Medical Mystery

Features - Invasive Species

The story of the little fire ant, and why modern medicine can learn from indigenous cultures.

November 19, 2018

The little fire ant, Wasmannia auropunctata, is an invasive species and also a common cause of a previously mysterious eye affliction known as West Indian punctate keratopathy or Rice’s keratopathy.
Lyle Buss, University of Florida

Editor’s Note: This article originally appeared in Entomology Today, a project of the Entomological Society of America with the goal of reporting interesting discoveries in the world of insect science and news from various entomological societies. To learn more, visit

Lesions of the cornea that cause white discolorations of the eye, called leukomas or corneal opacities, have been discovered for decades in humans, domestic animals and wild animals. Sometimes called West Indian punctate keratopathy, Florida spots or Rice’s keratopathy, this condition was a mystery to the medical community. But a recent paper in the Journal of Medical Entomology reports that the cause of these lesions has been known for a long time by indigenous peoples in Colombia. What is the cause? Wasmannia auropunctata, also known as the little fire ant.

Diego Rosselli, Ph.D., of the Pontificia Universidad Javeriana in Colombia and James Wetterer, Ph.D., of Florida Atlantic University co-authored the report, in which they gather knowledge on the condition from disparate sources to better inform the medical community.

The corneal lesions were first reported in the medical literature in 1968 by Noel Rice, who noticed it in immigrants from the West Indies in London. Rice came to the conclusion that the condition was caused by trauma to the eye. The lesions were then reported in cats in Florida in 1979 and in dogs in Brazil in 1997. In 2004, corneal lesions were reported in cats and dogs in Martinique, but they were only found in animals that lived outdoors.

Other potential explanations for the corneal lesions were proposed in the literature, including viral infections, bacterial infections and inflammation resulting from exposure to the microfilariae of the parasitic worm Onchocerca volvulus, the worm that causes river blindness.

None of these researchers were aware of the true cause of the lesions — but indigenous cultures in Colombia have known the cause for a long time — stings from the little fire ant, Wasmannia auropunctata. The lesions could arise from other causes, but, as Rosselli and Wetterer write in their paper, if there was no trauma to the eye and there was no infection, W. auropunctata is the cause.

The little fire ant originated in the lowlands of Central and South America. Carried by human trade, it has spread to Florida, Africa, Israel, Australia and many Pacific islands, including Papua New Guinea, Hawaii, the Solomon Islands and the Galapagos. The ant creates a toxin that, when it stings the eye, can cause corneal lesions. The stings often occur when humans or animals blink in response to the presence of the ant, and the blinking triggers the stinging.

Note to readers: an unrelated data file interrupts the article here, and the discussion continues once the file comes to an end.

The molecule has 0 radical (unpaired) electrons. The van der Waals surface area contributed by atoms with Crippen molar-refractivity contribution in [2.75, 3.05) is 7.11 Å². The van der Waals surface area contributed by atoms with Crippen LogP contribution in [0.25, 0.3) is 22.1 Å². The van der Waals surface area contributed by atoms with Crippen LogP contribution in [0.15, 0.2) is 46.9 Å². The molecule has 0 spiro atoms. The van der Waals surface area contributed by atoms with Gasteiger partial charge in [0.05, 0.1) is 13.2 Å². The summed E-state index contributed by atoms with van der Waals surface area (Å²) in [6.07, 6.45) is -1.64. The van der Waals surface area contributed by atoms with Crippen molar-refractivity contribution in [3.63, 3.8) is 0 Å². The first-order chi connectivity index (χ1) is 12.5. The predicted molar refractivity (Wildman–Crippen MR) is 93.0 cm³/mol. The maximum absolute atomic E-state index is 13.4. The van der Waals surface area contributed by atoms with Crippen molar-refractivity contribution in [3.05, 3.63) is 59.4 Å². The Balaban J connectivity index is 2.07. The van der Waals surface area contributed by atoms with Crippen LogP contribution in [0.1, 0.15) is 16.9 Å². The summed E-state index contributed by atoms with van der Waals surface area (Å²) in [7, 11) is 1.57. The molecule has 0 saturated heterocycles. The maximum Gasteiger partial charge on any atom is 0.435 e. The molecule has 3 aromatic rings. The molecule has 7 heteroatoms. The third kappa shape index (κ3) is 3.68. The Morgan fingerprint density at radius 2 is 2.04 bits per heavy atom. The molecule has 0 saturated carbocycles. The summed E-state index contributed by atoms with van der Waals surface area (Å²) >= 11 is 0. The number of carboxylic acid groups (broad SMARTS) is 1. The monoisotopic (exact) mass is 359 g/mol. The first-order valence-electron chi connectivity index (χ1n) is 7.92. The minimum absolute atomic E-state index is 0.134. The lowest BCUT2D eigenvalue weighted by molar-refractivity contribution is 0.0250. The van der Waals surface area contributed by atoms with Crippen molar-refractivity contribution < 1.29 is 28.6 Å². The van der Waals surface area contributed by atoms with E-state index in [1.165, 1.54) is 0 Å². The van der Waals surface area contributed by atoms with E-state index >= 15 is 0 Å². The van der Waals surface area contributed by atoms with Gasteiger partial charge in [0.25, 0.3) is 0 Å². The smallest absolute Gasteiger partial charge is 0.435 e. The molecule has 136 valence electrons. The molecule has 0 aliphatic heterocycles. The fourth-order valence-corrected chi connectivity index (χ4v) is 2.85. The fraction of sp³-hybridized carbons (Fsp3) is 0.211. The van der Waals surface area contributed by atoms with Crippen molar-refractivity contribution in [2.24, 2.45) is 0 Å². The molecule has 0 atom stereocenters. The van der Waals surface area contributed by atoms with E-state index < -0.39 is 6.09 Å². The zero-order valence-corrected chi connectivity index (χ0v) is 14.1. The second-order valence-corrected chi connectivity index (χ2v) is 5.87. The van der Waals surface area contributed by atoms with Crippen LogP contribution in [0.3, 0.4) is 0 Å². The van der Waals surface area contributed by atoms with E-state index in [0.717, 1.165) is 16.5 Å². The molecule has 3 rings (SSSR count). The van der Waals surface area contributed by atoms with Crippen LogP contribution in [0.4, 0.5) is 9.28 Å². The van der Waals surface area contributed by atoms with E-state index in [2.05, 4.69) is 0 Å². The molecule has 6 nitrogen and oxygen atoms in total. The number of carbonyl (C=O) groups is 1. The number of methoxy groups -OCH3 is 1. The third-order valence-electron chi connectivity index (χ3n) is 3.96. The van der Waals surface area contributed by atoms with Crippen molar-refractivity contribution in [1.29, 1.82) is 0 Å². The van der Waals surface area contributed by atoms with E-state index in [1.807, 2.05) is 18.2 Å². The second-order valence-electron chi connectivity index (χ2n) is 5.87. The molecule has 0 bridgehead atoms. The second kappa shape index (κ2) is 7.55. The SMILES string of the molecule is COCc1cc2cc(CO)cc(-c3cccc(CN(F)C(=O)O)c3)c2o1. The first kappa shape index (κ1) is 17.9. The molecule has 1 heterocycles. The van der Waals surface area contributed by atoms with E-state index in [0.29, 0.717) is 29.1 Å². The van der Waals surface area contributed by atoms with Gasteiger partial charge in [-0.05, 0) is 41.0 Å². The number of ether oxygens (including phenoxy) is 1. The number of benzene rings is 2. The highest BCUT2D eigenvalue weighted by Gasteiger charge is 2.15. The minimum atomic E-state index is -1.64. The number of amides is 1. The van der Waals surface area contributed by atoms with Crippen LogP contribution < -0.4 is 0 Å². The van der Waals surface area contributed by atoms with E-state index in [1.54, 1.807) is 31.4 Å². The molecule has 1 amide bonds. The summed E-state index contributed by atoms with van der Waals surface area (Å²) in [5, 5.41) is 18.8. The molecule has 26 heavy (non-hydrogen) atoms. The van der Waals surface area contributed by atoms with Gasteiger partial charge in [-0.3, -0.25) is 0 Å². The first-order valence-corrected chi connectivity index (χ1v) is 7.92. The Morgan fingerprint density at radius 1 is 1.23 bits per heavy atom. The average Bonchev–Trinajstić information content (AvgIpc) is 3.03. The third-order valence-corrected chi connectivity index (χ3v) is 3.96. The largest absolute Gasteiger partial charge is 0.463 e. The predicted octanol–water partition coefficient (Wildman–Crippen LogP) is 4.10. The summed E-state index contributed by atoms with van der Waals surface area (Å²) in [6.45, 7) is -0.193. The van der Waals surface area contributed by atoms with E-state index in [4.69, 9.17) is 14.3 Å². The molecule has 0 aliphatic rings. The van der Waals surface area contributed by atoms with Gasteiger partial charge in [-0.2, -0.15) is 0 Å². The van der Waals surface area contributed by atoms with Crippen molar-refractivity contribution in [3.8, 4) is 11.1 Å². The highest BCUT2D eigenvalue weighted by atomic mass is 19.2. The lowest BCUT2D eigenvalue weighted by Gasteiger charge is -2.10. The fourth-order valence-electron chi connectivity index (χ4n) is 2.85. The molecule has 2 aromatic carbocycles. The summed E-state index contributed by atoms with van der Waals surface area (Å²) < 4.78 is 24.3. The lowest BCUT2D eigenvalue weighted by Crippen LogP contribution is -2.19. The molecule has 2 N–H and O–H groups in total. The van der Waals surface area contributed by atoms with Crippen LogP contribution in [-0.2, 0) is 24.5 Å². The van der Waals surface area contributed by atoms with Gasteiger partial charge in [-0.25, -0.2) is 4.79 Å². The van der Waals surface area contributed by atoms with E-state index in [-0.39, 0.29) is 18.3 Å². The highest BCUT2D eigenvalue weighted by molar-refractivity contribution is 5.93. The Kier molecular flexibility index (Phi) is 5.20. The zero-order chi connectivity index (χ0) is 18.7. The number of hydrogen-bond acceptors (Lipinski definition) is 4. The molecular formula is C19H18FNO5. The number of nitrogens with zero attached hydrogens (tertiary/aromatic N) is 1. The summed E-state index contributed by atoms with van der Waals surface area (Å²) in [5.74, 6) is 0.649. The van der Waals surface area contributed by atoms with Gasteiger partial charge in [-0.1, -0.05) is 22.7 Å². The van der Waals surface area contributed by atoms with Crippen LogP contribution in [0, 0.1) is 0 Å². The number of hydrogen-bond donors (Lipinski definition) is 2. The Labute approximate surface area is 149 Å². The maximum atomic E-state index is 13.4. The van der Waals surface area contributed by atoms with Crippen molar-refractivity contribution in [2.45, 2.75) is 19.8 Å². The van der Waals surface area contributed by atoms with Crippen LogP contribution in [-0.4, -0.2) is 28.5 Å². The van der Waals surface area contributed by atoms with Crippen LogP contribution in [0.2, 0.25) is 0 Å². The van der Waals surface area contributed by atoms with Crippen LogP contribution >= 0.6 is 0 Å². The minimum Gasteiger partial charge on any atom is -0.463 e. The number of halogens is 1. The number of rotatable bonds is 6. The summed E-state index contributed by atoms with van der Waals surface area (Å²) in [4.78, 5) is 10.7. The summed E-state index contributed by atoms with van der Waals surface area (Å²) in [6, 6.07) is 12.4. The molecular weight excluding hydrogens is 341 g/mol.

“Indigenous knowledge, which is normally neglected, has observed the association for many years. Thus, scientists should try to be aware of discoveries in fields different from their own,” says Rosselli.

Asked what the biggest surprise of the study was, Rosselli says, “Ants represent a large proportion of all insects (and therefore of all animals), but their association to human diseases has been scarcely explored.”

The little fire ant, Wasmannia auropunctata.
Eli Sarnat,

WHAT’S NEXT? Regarding next steps in this research, Rosselli says research on the chemistry of little fire ant toxins could be valuable: “I was surprised to know that despite the impact of this ant in agriculture, in animal diseases, and, with our paper, in human disease, very little is known about the toxins produced by the little fire ant (as compared with its larger relative the big red fire ant).”

As for possibilities for control of the little fire ant, Rosselli says results of studies have been mixed. In Florida, for example, insecticides were very effective in reducing populations of the little fire ant. But, when the insecticide use is scaled back, the ants tend to return. Physical methods such as applying scalding water to colonies, or excavating and removing colonies, also can be effective. Biological control methods may offer the greatest promise. The little fire ant is more destructive in regions where it has invaded than in its native habitats, which might be a result of biological control from species present in its native habitats. Introduction of such biological control species might be effective in helping to control outbreaks in other regions. To prevent eliminating biological control species, insecticide baits are most effective if they focus on mounds with a colony of the little fire ant, rather than being broadcast to a wider area where other species could be affected.

Agricultural workers are sometimes exposed to the ants when harvesting products, in settings such as citrus orchards, cacao orchards and palm tree plantations. Domestic animals are sometimes exposed when the ants are in their food bowls. Rosselli mentioned that goggles might be used by workers in some agricultural settings, such as palm tree plantations, and insecticides might be applied to animal food bowls to keep the ants away from domestic animals.

One characteristic that makes control of the little fire ant so problematic is that the ant is a “tramp species,” spreading throughout the world via human commerce. Increased inspections of agricultural products, and quarantines of products infested with W. auropunctata, could be useful components of control.

John P. Roche, Ph.D., is an author, biologist, and science writer dedicated to making rigorous science clear and accessible. He has a Ph.D. in biology and has published more than 180 articles. For more information, visit